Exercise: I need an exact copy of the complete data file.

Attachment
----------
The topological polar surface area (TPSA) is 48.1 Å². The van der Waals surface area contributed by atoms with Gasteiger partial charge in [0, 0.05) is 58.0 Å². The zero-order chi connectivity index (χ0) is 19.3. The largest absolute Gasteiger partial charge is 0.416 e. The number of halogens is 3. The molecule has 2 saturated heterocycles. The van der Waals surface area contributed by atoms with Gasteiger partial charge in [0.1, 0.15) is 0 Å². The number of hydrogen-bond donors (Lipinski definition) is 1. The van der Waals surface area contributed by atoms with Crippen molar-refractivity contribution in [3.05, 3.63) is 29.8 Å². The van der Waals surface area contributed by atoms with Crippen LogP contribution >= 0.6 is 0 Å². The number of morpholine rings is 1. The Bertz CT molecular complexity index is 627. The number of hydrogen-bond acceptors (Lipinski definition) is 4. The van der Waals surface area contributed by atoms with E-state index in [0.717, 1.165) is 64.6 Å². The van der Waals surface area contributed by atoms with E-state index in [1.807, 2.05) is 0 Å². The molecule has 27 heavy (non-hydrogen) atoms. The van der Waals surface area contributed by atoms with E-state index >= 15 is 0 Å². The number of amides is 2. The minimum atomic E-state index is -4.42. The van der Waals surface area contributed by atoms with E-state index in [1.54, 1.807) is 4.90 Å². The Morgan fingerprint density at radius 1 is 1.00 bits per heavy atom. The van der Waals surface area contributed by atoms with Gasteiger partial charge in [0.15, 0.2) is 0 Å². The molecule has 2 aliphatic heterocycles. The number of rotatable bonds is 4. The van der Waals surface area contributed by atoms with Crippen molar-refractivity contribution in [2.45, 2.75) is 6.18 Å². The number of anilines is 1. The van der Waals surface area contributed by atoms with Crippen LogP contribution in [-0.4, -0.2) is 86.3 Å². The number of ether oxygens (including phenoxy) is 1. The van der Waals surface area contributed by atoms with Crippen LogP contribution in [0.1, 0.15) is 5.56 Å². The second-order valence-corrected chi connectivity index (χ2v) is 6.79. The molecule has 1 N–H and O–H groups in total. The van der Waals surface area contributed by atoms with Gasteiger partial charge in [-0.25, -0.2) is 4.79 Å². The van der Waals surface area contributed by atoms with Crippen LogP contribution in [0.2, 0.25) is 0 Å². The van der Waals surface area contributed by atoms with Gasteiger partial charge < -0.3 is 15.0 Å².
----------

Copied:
The topological polar surface area (TPSA) is 48.1 Å². The van der Waals surface area contributed by atoms with Gasteiger partial charge in [0, 0.05) is 58.0 Å². The zero-order chi connectivity index (χ0) is 19.3. The largest absolute Gasteiger partial charge is 0.416 e. The number of halogens is 3. The molecule has 2 saturated heterocycles. The van der Waals surface area contributed by atoms with Gasteiger partial charge in [0.1, 0.15) is 0 Å². The number of hydrogen-bond donors (Lipinski definition) is 1. The van der Waals surface area contributed by atoms with Crippen molar-refractivity contribution in [3.05, 3.63) is 29.8 Å². The van der Waals surface area contributed by atoms with Crippen LogP contribution >= 0.6 is 0 Å². The number of morpholine rings is 1. The Bertz CT molecular complexity index is 627. The number of hydrogen-bond acceptors (Lipinski definition) is 4. The van der Waals surface area contributed by atoms with E-state index in [0.717, 1.165) is 64.6 Å². The van der Waals surface area contributed by atoms with E-state index in [1.807, 2.05) is 0 Å². The molecule has 27 heavy (non-hydrogen) atoms. The van der Waals surface area contributed by atoms with E-state index >= 15 is 0 Å². The number of amides is 2. The minimum atomic E-state index is -4.42. The van der Waals surface area contributed by atoms with E-state index in [1.54, 1.807) is 4.90 Å². The Morgan fingerprint density at radius 1 is 1.00 bits per heavy atom. The van der Waals surface area contributed by atoms with Gasteiger partial charge in [0.15, 0.2) is 0 Å². The molecule has 2 aliphatic heterocycles. The number of rotatable bonds is 4. The van der Waals surface area contributed by atoms with Crippen molar-refractivity contribution in [2.45, 2.75) is 6.18 Å². The number of anilines is 1. The van der Waals surface area contributed by atoms with Crippen LogP contribution in [-0.4, -0.2) is 86.3 Å². The number of ether oxygens (including phenoxy) is 1. The van der Waals surface area contributed by atoms with Crippen LogP contribution in [0.1, 0.15) is 5.56 Å². The second-order valence-corrected chi connectivity index (χ2v) is 6.79. The molecule has 1 N–H and O–H groups in total. The van der Waals surface area contributed by atoms with Gasteiger partial charge in [-0.25, -0.2) is 4.79 Å². The van der Waals surface area contributed by atoms with Crippen LogP contribution in [0.2, 0.25) is 0 Å². The van der Waals surface area contributed by atoms with Gasteiger partial charge < -0.3 is 15.0 Å².